Definition of persecute in English:

persecute

verb

[WITH OBJECT]
  • 1 Subject (someone) to hostility and ill-treatment, especially because of their race or political or religious beliefs.

    ‘his followers were persecuted by the authorities’
    • ‘We should also be targeting the source of the problem: repressive governments which persecute their own citizens.’
    • ‘The Huguenots were French Protestants who had been persecuted for their faith.’
    • ‘She claims she has been persecuted because of her religious beliefs.’
    • ‘He was martyred after refusing to persecute Christians and became a patron saint of soldiers.’
    • ‘The cultists feel that they are being persecuted unfairly.’
    • ‘Asylum will be given to people who are persecuted for their beliefs.’
    • ‘For hundreds of years, the Jews have been persecuted in many countries.’
    • ‘When persecuted by the government, they have fled to the central highlands from the north.’
    • ‘He believes himself unjustly persecuted and discriminated against.’
    • ‘The bond was strengthened because individuals persecuted by the authorities could seek succor and solace from the Church.’
    • ‘Morality demands that the will of the majority should not prevail where a minority is persecuted purely because of religion or race.’
    • ‘During Bulgaria's communist period, his followers were persecuted by the authorities.’
    • ‘Many have been harassed or persecuted in their own countries for political or religious reasons.’
    • ‘Both of them were persecuted relentlessly for their beliefs.’
    • ‘The Jews - among other minorities - were persecuted by the Nazis.’
    • ‘Are they being persecuted on the grounds of race?’
    • ‘The Muslim population claims it was systematically persecuted for its religion by the Greek Orthodox majority.’
    • ‘We see a dictator using force to repress and persecute his opponents.’
    • ‘Besides, almost all of them are already old and they're the last people persecuted for political reasons.’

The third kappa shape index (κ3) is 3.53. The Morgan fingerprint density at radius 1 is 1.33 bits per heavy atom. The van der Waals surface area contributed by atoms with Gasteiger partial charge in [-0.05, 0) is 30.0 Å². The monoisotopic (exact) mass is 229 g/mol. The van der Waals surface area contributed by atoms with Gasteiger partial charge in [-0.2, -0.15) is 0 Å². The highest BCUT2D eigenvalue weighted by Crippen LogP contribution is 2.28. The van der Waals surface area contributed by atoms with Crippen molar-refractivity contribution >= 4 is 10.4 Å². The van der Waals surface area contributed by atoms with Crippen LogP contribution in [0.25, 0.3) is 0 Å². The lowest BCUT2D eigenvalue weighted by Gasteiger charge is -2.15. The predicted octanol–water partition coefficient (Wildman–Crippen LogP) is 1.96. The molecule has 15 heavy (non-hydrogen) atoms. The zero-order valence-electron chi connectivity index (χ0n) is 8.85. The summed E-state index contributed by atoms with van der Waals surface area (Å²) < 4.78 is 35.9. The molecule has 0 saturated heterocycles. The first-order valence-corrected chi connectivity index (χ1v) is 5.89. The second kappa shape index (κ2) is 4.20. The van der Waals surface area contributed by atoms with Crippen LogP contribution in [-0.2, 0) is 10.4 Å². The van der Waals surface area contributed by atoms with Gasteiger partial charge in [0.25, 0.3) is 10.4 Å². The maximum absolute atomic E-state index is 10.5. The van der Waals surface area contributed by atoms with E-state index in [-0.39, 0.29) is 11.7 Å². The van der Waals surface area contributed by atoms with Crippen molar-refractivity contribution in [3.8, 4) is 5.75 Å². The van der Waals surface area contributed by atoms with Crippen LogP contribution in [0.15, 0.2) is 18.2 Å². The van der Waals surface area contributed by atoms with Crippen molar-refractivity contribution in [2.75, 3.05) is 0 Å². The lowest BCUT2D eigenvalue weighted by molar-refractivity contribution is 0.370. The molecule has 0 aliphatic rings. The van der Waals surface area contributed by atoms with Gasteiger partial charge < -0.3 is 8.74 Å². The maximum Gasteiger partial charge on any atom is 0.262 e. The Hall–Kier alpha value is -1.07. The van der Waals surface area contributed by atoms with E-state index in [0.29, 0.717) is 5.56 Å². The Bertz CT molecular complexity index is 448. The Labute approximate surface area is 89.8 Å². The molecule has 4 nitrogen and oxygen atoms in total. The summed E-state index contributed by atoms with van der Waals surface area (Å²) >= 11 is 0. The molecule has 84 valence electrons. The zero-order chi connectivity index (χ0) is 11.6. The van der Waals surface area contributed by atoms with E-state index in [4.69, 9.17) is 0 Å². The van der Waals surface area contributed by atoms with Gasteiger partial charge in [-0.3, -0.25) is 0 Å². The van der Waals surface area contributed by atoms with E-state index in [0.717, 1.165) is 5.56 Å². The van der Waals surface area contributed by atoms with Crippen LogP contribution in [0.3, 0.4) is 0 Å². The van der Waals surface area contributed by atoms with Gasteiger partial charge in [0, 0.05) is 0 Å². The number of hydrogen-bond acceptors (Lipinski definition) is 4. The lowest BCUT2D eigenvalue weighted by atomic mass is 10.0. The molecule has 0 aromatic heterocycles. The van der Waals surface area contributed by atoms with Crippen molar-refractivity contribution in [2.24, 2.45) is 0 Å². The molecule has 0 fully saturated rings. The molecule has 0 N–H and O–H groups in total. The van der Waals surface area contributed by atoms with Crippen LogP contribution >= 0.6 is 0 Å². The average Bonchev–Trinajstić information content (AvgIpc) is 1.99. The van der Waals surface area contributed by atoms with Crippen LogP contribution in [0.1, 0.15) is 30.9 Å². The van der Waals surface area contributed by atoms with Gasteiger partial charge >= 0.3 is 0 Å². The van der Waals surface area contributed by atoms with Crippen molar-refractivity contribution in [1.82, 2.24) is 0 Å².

• ‘One of these is that millions of people around the world die or are severely persecuted for their beliefs.’
    oppress, abuse, victimize, ill-treat, mistreat, maltreat, discriminate against, punish, inflict pain on, inflict suffering on, tyrannize, afflict, torment, torture, martyr
    View synonyms
    1. 1.1Harass or annoy (someone) persistently.
      ‘Hilda was persecuted by some of the other girls’
      • ‘They were looked down upon but generally not actively persecuted.’
      • ‘Lone parents, disabled people and the long term unemployed are harried and persecuted.’
      • ‘We are not out for prosecution or persecuting people, we just want people to see reason we want them to adhere to the speed limit.’
      • ‘It's just a pathetic mind game played by lefty town planners who get their kicks by persecuting motorists, because of course, we're all evil.’
      • ‘The moral is: persecuting farmers is not the way to have lower food prices, nor is it the way to make farm income lower than other forms of income.’
      • ‘Totalitarian governments love these kind of laws that make everyone a potential criminal, so that authorities can legally justify persecuting anyone they don't like.’
      • ‘We are not in the business of persecuting our members because the state considers someone guilty.’
      • ‘For three years after DNA evidence proved his innocence, the authorities persisted in persecuting him.’
      • ‘Local authorities should concentrate on providing services to the public not persecuting honest shopkeepers.’
      • ‘The most common symptom of paranoia is the belief that someone or something is persecuting you.’
      • ‘The police are too busy persecuting and harassing motorists.’
      • ‘Persecuting the poor guy isn't going to make him feel very good either.’
      • ‘The persecuted, bullied and misunderstood see a kindred spirit.’
      • ‘Last week we witnessed two fine examples of the extent to which anti-smoking zealots will go in order to hound and persecute smokers.’
      • ‘They are doing the opposite by picking on them and by persecuting people more than they have for years.’
      • ‘Isn't it disgraceful the way they're persecuting the poor guy?’
      • ‘I hope that you and the people will reserve judgment on me until the newspaper is done persecuting me.’
      • ‘I have the greatest admiration for the man and there is no question of persecuting him.’
      • ‘In July, he confronted her about the investigation, accusing her of persecuting him, and demanding to know how she had any right to continue the investigation.’

Origin

Late Middle English: from Old French persecuter, from Latin persecut- followed with hostility from the verb persequi, from per- through, utterly + sequi follow, pursue.

Pronunciation:

persecute

/ˈpərsəˌkyo͞ot/